Smoking accounts for adverse effect of antihypertensive medications on plasma lipids. A population-based study.
Mean plasma levels of total cholesterol, high density lipoprotein cholesterol, total-to-high density lipoprotein cholesterol ratio, and total triglycerides were determined in a representative sample of the adult Israeli Jewish population, excluding known diabetics and individuals with overt atherosclerotic morbidity (n = 1,153). Levels were compared in normotensive and untreated and treated hypertensive individuals by glucose tolerance category and smoking, after adjustment for sex, age, and body mass index. In the presence of normal glucose tolerance, lipid levels in the nonsmoking normotensive and treated hypertensive groups were similar, whereas in the smoking, treated hypertensive group, lipids were significantly affected, as indicated by the respective adjusted mean levels (mg/dl): total cholesterol, 219, 221, and 240; high density lipoprotein cholesterol, 45.0, 43.6, and 42.0; ratio, 5.2, 5.3, and 6.0; and triglycerides, 114, 107, and 144. In individuals with glucose intolerance, trends were the same with the exception of triglycerides, which were significantly elevated in the nonsmoking, treated hypertensive group also; the respective values were 217, 225, and 257 for total cholesterol; 45.1, 44.9, and 41.4 for high density lipoprotein cholesterol; 5.2, 5.5, and 6.8 for the ratio; and 133, 152, and 187 for triglycerides. Lipid disturbances in treated smokers were not due to heavier smoking or differences in dietary intake. We conclude that disturbance of plasma lipid profile in treated hypertensive individuals may be mainly due to an interaction with smoking, with an additional effect of glucose intolerance.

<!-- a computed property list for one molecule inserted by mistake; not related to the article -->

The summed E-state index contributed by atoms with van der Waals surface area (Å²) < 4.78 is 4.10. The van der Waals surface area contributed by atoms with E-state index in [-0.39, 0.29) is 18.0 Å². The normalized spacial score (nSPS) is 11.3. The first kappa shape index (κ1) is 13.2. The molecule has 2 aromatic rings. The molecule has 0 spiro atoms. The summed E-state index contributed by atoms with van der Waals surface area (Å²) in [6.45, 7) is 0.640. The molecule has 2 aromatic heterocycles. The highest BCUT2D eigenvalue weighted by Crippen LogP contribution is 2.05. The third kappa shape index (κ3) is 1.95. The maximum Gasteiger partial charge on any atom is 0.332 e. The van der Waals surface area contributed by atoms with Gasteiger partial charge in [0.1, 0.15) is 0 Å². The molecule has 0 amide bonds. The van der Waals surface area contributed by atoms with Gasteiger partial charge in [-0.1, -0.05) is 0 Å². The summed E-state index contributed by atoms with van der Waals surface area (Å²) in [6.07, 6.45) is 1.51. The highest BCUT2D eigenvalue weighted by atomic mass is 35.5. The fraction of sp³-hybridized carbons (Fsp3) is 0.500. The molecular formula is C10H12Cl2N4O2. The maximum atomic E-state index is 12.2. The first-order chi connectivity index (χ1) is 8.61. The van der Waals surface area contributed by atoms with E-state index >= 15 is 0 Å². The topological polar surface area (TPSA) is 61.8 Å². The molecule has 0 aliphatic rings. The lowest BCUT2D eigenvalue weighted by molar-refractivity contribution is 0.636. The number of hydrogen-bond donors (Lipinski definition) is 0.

- Copyright © 1989 by American Heart Association